Accessible account of all major battles on Irish soil will have wide appeal


PATRICK M GEOGHEGANreviews Battles Fought on Irish Soil: A Complete AccountBy Sean McMahon Londubh Books 224pp, €14.99

IN THE poem A Song of Defeat,published at the start of the 20th century, Stephen Lucius Gwynn reviewed the great battles of Irish history.

It opened with Brian Boru’s victory at Clontarf in 1014, with “the Danes in a headlong slaughter sent”, and “Brian, slain at his tent”. This was followed by a review of the victories, and more frequent defeats which followed. There was “O’Neill, and the fight at the Yellow Ford”, “Cromwell loosed on the land”, “Tone with his mangled throat” and “Emmet high on the gallows”. As Patrick Maume notes in his insightful entry in the recent Dictionary of Irish Biography, Gwynn championed defeated causes and this made him the ideal person to review the history of Irish military adventures. Gwynn was surely correct when he wrote that the Irish are a “remembering race”; that Ireland was “a land, where to fail is more than to triumph, and victory less than defeat”.

Sean McMahon is to be congratulated for producing an accessible, single-volume account of all the major battles fought on Irish soil, because it is a book that is guaranteed to have a wide appeal. It begins with two stories from mythology, the two battles of Moytura (featuring the Dé Danann and the Fir Bolg), and the battle of the Ford (fought between Cúchulainn and Ferdiad), and ends with the battle of the Bogside in August 1969. Along the way, we get readable accounts, each one about two or three pages long, of (among other things) the Viking wars, the Nine Years’ War, the 1798 Rebellion, the skirmish on Widow McCormack’s cabbage patch in 1848, and the main battles of the 1916-1923 revolutionary period .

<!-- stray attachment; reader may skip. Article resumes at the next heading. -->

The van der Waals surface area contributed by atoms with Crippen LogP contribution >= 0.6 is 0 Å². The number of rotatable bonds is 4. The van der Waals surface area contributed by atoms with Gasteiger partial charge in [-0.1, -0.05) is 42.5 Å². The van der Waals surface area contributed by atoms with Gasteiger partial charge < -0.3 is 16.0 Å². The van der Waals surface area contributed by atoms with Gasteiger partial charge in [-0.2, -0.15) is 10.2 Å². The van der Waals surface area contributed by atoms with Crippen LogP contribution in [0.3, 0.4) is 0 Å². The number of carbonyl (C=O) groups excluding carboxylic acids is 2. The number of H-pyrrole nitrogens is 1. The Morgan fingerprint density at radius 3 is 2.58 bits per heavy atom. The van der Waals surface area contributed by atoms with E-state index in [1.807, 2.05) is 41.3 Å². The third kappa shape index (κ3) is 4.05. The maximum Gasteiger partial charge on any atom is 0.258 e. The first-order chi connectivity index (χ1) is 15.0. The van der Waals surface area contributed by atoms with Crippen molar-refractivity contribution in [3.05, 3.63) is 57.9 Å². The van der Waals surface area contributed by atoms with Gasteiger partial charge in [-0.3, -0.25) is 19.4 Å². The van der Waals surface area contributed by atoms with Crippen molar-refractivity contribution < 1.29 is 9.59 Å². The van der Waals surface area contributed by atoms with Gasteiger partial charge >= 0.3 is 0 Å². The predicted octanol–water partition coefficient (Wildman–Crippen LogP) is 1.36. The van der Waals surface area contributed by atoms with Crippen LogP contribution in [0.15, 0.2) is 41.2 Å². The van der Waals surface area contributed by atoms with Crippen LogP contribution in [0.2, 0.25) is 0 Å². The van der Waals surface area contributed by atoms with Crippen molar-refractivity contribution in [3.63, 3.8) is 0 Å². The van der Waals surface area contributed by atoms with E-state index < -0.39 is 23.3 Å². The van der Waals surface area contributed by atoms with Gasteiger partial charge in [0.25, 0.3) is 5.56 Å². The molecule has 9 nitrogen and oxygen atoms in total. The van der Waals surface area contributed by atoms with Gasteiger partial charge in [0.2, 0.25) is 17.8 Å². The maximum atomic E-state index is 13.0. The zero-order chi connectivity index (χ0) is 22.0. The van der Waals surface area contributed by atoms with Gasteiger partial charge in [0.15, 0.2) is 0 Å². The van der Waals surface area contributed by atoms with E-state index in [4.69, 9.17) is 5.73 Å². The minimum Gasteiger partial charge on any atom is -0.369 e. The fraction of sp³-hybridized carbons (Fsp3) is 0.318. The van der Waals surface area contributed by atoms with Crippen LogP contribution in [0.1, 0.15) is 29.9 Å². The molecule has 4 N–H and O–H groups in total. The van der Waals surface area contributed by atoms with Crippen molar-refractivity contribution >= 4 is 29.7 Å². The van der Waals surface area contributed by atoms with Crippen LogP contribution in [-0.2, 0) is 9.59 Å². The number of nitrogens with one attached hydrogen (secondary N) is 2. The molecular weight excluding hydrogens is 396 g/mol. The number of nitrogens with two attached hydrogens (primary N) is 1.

There are some problems with such an approach, namely that it is hard to be an expert on every single period and every battle. Inevitably, mistakes will creep in. For example, when discussing Bantry Bay and the 1798 Rebellion, the author makes a reference to “Napoleon’s plan to invade England”, which is incorrect given that he had not yet come to power in France.

The entry on the 1803 rebellion suggests “Emmet decided to die fighting” before eventually fleeing the scene, which contradicts Emmet’s own account of what happened. But the overall effort is to be commended.

In the introduction, McMahon quotes from GK Chesterton’s poem The Ballad of The White Horse, which suggests “the great Gaels of Ireland” are “the men that God made mad”. For Chesterton, this explained why “all their wars are merry” and “all their songs are sad”.

In coming years this country will commemorate the centenary of some of the key events in the foundation of this State, such as the 1916 Rising and the signing of the Treaty. Before that, we will mark the 1,000th anniversary of the Battle of Clontarf, allowing us to take stock of where we have come over a far longer period.

The Innovation Alliance of Trinity College Dublin and University College Dublin is looking at ways of marking this event in terms of its historical and cultural significance, but perhaps a starting point might be the verses of Stephen Gwynn and his wonderful analysis, that “Brian fought, and he fell, But Brian fought, and he won, God! that was long ago!”

Dr Patrick M Geoghegan is Associate Dean of Research at Trinity College Dublin. His new book, Liberator: The Life and Death of Daniel O’Connell, will be published by Gill and Macmillan in October